Townscape Heritage schemes help to reverse the decline of our best-loved historic townscapes. Local, regional and national organisations work together to repair buildings in conservation areas and bring them back to life.
Schemes don't just help to create attractive, vibrant places that people want to live, work, visit and invest in. They also inspire communities to find out more about their townscape heritage, and give local people the chance to learn new skills. The predecessor of this grant programme is Townscape Heritage Initiative.
We’re passionate about the difference our projects make for heritage, people and communities. We take account of the outcomes your project will achieve in our assessment. You can read about these in the application guidance.
Applications go through a two-round process. This is so you can apply at an early stage of planning your project and get an idea of whether you're likely to receive a grant. Then you can send us your detailed proposals. At the first round you can also ask for funding to develop your project.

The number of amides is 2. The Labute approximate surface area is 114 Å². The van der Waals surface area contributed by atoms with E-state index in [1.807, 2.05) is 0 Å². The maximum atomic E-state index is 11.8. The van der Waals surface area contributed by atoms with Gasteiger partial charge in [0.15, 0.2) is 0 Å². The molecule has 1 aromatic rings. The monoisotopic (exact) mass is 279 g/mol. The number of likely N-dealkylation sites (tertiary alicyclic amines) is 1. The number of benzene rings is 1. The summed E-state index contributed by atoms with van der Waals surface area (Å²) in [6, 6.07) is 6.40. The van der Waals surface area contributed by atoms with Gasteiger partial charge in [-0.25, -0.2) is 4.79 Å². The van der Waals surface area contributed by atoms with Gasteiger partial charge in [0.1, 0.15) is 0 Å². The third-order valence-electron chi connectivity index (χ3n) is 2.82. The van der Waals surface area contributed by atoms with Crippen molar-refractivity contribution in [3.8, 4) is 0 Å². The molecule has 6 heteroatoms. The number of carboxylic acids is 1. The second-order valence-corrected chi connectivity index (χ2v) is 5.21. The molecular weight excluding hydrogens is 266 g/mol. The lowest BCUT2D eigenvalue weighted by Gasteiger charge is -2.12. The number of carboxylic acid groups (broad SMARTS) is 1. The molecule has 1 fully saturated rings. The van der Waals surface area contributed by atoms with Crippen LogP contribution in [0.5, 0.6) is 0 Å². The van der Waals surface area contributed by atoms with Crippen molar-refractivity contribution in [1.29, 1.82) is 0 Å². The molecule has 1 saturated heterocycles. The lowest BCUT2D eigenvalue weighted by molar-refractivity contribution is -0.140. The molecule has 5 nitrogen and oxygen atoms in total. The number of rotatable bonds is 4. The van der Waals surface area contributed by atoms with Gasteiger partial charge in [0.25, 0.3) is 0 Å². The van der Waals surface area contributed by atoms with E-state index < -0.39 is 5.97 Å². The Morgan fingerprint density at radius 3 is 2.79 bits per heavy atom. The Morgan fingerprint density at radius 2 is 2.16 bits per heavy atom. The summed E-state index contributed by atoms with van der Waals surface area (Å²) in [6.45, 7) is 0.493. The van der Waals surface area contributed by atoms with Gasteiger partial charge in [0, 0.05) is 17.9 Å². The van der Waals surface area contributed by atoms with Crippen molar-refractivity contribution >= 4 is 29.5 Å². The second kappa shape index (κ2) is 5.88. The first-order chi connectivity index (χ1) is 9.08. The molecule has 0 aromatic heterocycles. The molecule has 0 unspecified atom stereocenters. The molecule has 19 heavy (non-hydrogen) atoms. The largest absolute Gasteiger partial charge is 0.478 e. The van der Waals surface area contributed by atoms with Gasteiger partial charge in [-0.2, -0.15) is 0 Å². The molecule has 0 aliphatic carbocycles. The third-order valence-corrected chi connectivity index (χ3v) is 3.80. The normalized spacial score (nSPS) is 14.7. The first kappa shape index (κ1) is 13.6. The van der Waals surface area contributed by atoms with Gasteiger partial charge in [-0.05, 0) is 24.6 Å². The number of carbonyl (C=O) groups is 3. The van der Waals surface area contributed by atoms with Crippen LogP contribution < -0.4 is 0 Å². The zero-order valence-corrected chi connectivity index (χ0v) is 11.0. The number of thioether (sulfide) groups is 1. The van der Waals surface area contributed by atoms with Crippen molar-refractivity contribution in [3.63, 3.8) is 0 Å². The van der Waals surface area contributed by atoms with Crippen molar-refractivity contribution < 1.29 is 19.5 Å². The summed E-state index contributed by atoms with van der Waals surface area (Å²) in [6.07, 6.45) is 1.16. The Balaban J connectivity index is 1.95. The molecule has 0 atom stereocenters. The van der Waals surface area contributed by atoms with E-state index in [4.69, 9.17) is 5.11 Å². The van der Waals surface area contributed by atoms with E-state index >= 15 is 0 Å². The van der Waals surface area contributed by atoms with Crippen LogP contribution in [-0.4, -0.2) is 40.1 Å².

There are some additional documents we highly recommend you read:
If you've got a question about applying, or delivering your project, join in our Online Community to get advice from grantees who've already been there and done it themselves.
First-round applications and all supporting materials must be received by 12 noon on 1 September for a decision in January.
Second-round applications can be submitted up to 12 months after first-round approval. They are assessed within three months, after which funding decisions are made at the next quarterly decision meeting for your area. To find out when the meetings are, and when you're likely to get a decision, see the Application deadlines and funding decisions for your area.
The Comhairle Nan Eilean Siar (the local authority for the Western Isles) aimed to restore key buildings and revitalise an outstanding conservation area in the heart of Stornoway, on the Isle of Lewis in the Outer Hebrides.
With stone flags instead of tarmac on pavements, a restoration of a run-down arcade and upper floors of the Yorkshire buildings, the vit